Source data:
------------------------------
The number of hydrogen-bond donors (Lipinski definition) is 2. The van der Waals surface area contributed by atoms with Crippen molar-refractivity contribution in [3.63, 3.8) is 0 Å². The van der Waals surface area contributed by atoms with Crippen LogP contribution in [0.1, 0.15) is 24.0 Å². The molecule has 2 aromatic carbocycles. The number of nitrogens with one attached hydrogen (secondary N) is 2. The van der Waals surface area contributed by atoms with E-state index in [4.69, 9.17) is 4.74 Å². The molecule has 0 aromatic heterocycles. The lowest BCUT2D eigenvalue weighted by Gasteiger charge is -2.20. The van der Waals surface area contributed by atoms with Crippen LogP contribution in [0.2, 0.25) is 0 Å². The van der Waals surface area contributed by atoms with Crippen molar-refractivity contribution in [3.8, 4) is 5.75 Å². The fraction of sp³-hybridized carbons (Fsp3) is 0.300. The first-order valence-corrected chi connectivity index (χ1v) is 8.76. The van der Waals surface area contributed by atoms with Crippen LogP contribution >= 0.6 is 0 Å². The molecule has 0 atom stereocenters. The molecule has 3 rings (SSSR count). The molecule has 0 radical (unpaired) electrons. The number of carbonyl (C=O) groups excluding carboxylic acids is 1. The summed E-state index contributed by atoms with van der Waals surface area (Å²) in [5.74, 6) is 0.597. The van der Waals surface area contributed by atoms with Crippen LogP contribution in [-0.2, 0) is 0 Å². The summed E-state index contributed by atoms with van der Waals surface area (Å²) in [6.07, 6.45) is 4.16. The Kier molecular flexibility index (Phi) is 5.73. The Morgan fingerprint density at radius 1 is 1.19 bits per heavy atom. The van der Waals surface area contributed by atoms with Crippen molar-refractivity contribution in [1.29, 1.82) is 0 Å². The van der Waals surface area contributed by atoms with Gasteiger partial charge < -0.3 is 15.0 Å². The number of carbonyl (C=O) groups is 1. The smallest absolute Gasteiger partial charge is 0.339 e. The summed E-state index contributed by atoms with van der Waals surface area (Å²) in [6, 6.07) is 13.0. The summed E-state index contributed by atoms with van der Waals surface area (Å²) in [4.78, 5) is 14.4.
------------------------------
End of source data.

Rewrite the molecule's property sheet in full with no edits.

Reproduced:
The number of hydrogen-bond donors (Lipinski definition) is 2. The van der Waals surface area contributed by atoms with Crippen molar-refractivity contribution in [3.63, 3.8) is 0 Å². The van der Waals surface area contributed by atoms with Crippen LogP contribution in [0.1, 0.15) is 24.0 Å². The molecule has 2 aromatic carbocycles. The number of nitrogens with one attached hydrogen (secondary N) is 2. The van der Waals surface area contributed by atoms with E-state index in [4.69, 9.17) is 4.74 Å². The molecule has 0 aromatic heterocycles. The lowest BCUT2D eigenvalue weighted by Gasteiger charge is -2.20. The van der Waals surface area contributed by atoms with Crippen LogP contribution in [0.2, 0.25) is 0 Å². The van der Waals surface area contributed by atoms with Crippen molar-refractivity contribution in [3.8, 4) is 5.75 Å². The fraction of sp³-hybridized carbons (Fsp3) is 0.300. The first-order valence-corrected chi connectivity index (χ1v) is 8.76. The van der Waals surface area contributed by atoms with Crippen LogP contribution >= 0.6 is 0 Å². The molecule has 0 atom stereocenters. The molecule has 3 rings (SSSR count). The molecule has 0 radical (unpaired) electrons. The number of carbonyl (C=O) groups excluding carboxylic acids is 1. The summed E-state index contributed by atoms with van der Waals surface area (Å²) in [5.74, 6) is 0.597. The van der Waals surface area contributed by atoms with Crippen LogP contribution in [-0.2, 0) is 0 Å². The summed E-state index contributed by atoms with van der Waals surface area (Å²) in [6.07, 6.45) is 4.16. The Kier molecular flexibility index (Phi) is 5.73. The Morgan fingerprint density at radius 1 is 1.19 bits per heavy atom. The van der Waals surface area contributed by atoms with Crippen molar-refractivity contribution in [1.29, 1.82) is 0 Å². The van der Waals surface area contributed by atoms with Gasteiger partial charge < -0.3 is 15.0 Å². The number of carbonyl (C=O) groups is 1. The smallest absolute Gasteiger partial charge is 0.339 e. The summed E-state index contributed by atoms with van der Waals surface area (Å²) in [6, 6.07) is 13.0. The summed E-state index contributed by atoms with van der Waals surface area (Å²) in [4.78, 5) is 14.4.